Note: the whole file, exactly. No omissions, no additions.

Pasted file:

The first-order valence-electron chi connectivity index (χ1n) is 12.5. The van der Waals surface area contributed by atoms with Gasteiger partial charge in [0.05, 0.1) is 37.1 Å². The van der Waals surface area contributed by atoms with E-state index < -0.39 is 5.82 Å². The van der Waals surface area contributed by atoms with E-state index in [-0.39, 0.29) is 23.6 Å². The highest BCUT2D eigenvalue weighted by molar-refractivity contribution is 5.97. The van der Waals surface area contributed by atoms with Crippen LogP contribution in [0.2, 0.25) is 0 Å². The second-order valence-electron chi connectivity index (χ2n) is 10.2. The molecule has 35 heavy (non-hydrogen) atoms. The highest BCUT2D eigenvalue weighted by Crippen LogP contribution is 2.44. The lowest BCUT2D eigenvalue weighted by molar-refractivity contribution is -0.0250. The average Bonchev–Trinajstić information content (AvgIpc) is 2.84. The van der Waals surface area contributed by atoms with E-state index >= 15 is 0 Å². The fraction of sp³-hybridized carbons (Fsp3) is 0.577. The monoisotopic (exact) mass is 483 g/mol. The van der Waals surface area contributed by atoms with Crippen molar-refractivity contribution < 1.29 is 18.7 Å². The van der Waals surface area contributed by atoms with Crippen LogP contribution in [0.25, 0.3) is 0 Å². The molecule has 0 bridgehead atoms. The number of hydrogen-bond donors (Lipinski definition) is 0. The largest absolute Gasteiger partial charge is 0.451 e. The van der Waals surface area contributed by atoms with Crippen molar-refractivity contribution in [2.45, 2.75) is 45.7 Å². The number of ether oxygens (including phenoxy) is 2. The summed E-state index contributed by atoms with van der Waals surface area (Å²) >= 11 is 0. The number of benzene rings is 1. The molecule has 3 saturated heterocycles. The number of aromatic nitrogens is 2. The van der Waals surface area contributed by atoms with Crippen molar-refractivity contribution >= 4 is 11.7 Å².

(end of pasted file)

The first-order valence-electron chi connectivity index (χ1n) is 12.5. The van der Waals surface area contributed by atoms with Gasteiger partial charge in [0.05, 0.1) is 37.1 Å². The van der Waals surface area contributed by atoms with E-state index < -0.39 is 5.82 Å². The van der Waals surface area contributed by atoms with E-state index in [-0.39, 0.29) is 23.6 Å². The highest BCUT2D eigenvalue weighted by molar-refractivity contribution is 5.97. The van der Waals surface area contributed by atoms with Crippen LogP contribution in [0.2, 0.25) is 0 Å². The second-order valence-electron chi connectivity index (χ2n) is 10.2. The molecule has 35 heavy (non-hydrogen) atoms. The highest BCUT2D eigenvalue weighted by Crippen LogP contribution is 2.44. The lowest BCUT2D eigenvalue weighted by molar-refractivity contribution is -0.0250. The average Bonchev–Trinajstić information content (AvgIpc) is 2.84. The van der Waals surface area contributed by atoms with E-state index >= 15 is 0 Å². The fraction of sp³-hybridized carbons (Fsp3) is 0.577. The monoisotopic (exact) mass is 483 g/mol. The van der Waals surface area contributed by atoms with Crippen molar-refractivity contribution < 1.29 is 18.7 Å². The van der Waals surface area contributed by atoms with Crippen LogP contribution in [0.25, 0.3) is 0 Å². The molecule has 0 bridgehead atoms. The number of hydrogen-bond donors (Lipinski definition) is 0. The largest absolute Gasteiger partial charge is 0.451 e. The van der Waals surface area contributed by atoms with Crippen molar-refractivity contribution in [2.45, 2.75) is 45.7 Å². The number of ether oxygens (including phenoxy) is 2. The summed E-state index contributed by atoms with van der Waals surface area (Å²) >= 11 is 0. The number of benzene rings is 1. The molecule has 3 saturated heterocycles. The number of aromatic nitrogens is 2. The van der Waals surface area contributed by atoms with Crippen molar-refractivity contribution >= 4 is 11.7 Å².